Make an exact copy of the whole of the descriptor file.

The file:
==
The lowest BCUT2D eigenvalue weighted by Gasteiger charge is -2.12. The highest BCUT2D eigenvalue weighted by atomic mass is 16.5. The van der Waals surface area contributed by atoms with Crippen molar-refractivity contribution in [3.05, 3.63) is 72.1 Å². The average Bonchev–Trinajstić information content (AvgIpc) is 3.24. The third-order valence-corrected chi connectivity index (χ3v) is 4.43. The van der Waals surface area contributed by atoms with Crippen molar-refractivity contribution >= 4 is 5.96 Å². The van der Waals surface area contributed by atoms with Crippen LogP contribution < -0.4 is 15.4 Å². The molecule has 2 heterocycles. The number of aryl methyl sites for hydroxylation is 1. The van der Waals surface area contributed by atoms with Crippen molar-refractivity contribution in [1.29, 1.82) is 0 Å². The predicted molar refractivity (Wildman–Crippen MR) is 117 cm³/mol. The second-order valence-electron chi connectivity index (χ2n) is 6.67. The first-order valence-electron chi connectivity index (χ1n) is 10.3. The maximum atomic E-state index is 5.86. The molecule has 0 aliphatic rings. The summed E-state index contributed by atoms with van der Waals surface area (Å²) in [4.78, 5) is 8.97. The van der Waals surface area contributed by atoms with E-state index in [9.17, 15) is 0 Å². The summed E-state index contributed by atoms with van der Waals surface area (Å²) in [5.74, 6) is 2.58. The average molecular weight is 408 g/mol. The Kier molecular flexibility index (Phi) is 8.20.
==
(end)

The lowest BCUT2D eigenvalue weighted by Gasteiger charge is -2.12. The highest BCUT2D eigenvalue weighted by atomic mass is 16.5. The van der Waals surface area contributed by atoms with Crippen molar-refractivity contribution in [3.05, 3.63) is 72.1 Å². The average Bonchev–Trinajstić information content (AvgIpc) is 3.24. The third-order valence-corrected chi connectivity index (χ3v) is 4.43. The van der Waals surface area contributed by atoms with Crippen molar-refractivity contribution >= 4 is 5.96 Å². The van der Waals surface area contributed by atoms with Crippen LogP contribution < -0.4 is 15.4 Å². The molecule has 2 heterocycles. The number of aryl methyl sites for hydroxylation is 1. The van der Waals surface area contributed by atoms with Crippen molar-refractivity contribution in [1.29, 1.82) is 0 Å². The predicted molar refractivity (Wildman–Crippen MR) is 117 cm³/mol. The second-order valence-electron chi connectivity index (χ2n) is 6.67. The first-order valence-electron chi connectivity index (χ1n) is 10.3. The maximum atomic E-state index is 5.86. The molecule has 0 aliphatic rings. The summed E-state index contributed by atoms with van der Waals surface area (Å²) in [4.78, 5) is 8.97. The van der Waals surface area contributed by atoms with E-state index in [9.17, 15) is 0 Å². The summed E-state index contributed by atoms with van der Waals surface area (Å²) in [5.74, 6) is 2.58. The average molecular weight is 408 g/mol. The Kier molecular flexibility index (Phi) is 8.20.